Welcome to the Rails 6 API tutorial. In this series we’ll walk through building a backend API using Ruby on Rails. The topics in this series include:

  1. Creating a Rails API Project and Routing
  2. Basic Controller and Models
  3. Building a POST Endpoint
  4. HTTP Status Codes
  5. Active Record Validations
  6. Destroy Controller Action

My background

I’m a software engineer with 10 years industry experience and I’ve been building Ruby on Rails applications for the majority of that time. A lot of my time with Rails has been spent working on backend API applications. In this tutorial I want to share that knowledge.

The application

In this tutorial series we’re going to build an API backend for a book store.

Installing Rails

This tutorial assumes you have Ruby/Rails installed on your machine. If you haven’t done so already GoRails has a good tutorial on how to do that.

Creating a new Rails API app

For a full list of what Rails API-only applications include, you can read the docs. At a high level, Rails API does not include the view rendering logic but does include controllers, models, routing, etc.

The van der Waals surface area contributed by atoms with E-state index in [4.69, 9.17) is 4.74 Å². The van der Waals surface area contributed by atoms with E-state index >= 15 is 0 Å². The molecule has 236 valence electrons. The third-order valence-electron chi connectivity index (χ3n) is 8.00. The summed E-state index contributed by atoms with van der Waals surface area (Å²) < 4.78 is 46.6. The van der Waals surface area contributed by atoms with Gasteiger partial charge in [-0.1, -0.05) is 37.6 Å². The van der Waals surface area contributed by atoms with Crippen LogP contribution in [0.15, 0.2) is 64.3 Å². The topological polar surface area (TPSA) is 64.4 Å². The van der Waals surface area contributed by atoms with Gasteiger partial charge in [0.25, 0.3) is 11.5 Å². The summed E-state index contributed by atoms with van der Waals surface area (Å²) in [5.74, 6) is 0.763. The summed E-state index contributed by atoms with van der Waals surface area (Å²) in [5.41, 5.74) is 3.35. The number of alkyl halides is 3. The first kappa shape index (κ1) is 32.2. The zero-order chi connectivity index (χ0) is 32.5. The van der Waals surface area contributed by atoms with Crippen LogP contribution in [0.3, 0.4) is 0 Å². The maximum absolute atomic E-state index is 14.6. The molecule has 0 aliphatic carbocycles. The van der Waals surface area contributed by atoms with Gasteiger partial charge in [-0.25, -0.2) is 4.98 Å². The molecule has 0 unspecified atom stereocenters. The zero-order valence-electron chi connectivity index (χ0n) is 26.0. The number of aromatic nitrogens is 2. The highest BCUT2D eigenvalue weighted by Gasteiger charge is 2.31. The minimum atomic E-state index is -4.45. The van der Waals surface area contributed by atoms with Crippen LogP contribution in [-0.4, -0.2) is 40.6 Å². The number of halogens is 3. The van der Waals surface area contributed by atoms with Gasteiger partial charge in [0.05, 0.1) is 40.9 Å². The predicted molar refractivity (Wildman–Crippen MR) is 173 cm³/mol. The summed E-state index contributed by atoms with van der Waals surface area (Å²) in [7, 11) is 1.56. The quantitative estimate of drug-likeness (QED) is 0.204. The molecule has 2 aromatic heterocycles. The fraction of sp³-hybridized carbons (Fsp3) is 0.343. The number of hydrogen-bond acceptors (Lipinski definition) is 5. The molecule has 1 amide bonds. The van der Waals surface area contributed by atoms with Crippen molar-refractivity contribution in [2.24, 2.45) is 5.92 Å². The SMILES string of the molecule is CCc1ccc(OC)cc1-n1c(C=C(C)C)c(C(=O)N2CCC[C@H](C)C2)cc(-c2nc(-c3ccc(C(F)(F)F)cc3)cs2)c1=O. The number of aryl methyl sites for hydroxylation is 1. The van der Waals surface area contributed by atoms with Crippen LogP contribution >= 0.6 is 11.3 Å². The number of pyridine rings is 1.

Let’s create a new Rails API-only application. I’m naming my application “nile” but you can call it whatever you want. To create the application run the following command in the terminal:

$ rails new nile --api

The output should look something like this:

      create
      create  README.md
      create  Rakefile
      create  .ruby-version
      create  config.ru
      create  .gitignore
      create  Gemfile
         run  git init from "."
Initialized empty Git repository in /Users/tomkadwill/workspace/nile/.git/
      create  app
      create  app/assets/config/manifest.js
      create  app/assets/stylesheets/application.css
      create  app/channels/application_cable/channel.rb
      create  app/channels/application_cable/connection.rb
      create  app/controllers/application_controller.rb
      create  app/helpers/application_helper.rb
      .
      .
      .

Rails has created all of the project files for us and installed the default gems.

Now we can cd into the project and open it in our editor (I’m using VSCode but you can use any good text editor):

$ cd nile
$ code .

Listing routes

Now that we have initialized our Rails project let’s look at how we can list routes within our application. Routes map URLs to controllers. You can think of them as the entry point for users to interact with our application. Rails has a built in command which lists all the routes in our application:

$ bin/rails routes

Adding a route for listing books

TODO